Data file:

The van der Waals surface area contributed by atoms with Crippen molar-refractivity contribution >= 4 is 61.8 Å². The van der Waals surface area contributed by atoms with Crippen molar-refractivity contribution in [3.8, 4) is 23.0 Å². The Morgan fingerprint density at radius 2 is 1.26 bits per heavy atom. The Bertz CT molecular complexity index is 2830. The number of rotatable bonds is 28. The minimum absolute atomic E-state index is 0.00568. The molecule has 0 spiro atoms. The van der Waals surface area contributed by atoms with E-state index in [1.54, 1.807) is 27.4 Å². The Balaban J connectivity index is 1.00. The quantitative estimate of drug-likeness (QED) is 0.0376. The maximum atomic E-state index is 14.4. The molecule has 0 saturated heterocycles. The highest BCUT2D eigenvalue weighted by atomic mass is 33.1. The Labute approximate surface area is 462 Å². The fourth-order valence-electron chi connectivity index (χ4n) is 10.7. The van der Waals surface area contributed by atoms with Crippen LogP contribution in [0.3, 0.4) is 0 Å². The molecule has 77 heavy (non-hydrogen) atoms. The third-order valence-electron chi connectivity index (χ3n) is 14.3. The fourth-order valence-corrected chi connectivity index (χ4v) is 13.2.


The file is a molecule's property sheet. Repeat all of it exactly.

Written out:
The van der Waals surface area contributed by atoms with Crippen molar-refractivity contribution >= 4 is 61.8 Å². The van der Waals surface area contributed by atoms with Crippen molar-refractivity contribution in [3.8, 4) is 23.0 Å². The Morgan fingerprint density at radius 2 is 1.26 bits per heavy atom. The Bertz CT molecular complexity index is 2830. The number of rotatable bonds is 28. The minimum absolute atomic E-state index is 0.00568. The molecule has 0 spiro atoms. The van der Waals surface area contributed by atoms with E-state index in [1.54, 1.807) is 27.4 Å². The Balaban J connectivity index is 1.00. The quantitative estimate of drug-likeness (QED) is 0.0376. The maximum atomic E-state index is 14.4. The molecule has 0 saturated heterocycles. The highest BCUT2D eigenvalue weighted by atomic mass is 33.1. The Labute approximate surface area is 462 Å². The fourth-order valence-electron chi connectivity index (χ4n) is 10.7. The van der Waals surface area contributed by atoms with Crippen LogP contribution in [0.3, 0.4) is 0 Å². The molecule has 77 heavy (non-hydrogen) atoms. The third-order valence-electron chi connectivity index (χ3n) is 14.3. The fourth-order valence-corrected chi connectivity index (χ4v) is 13.2.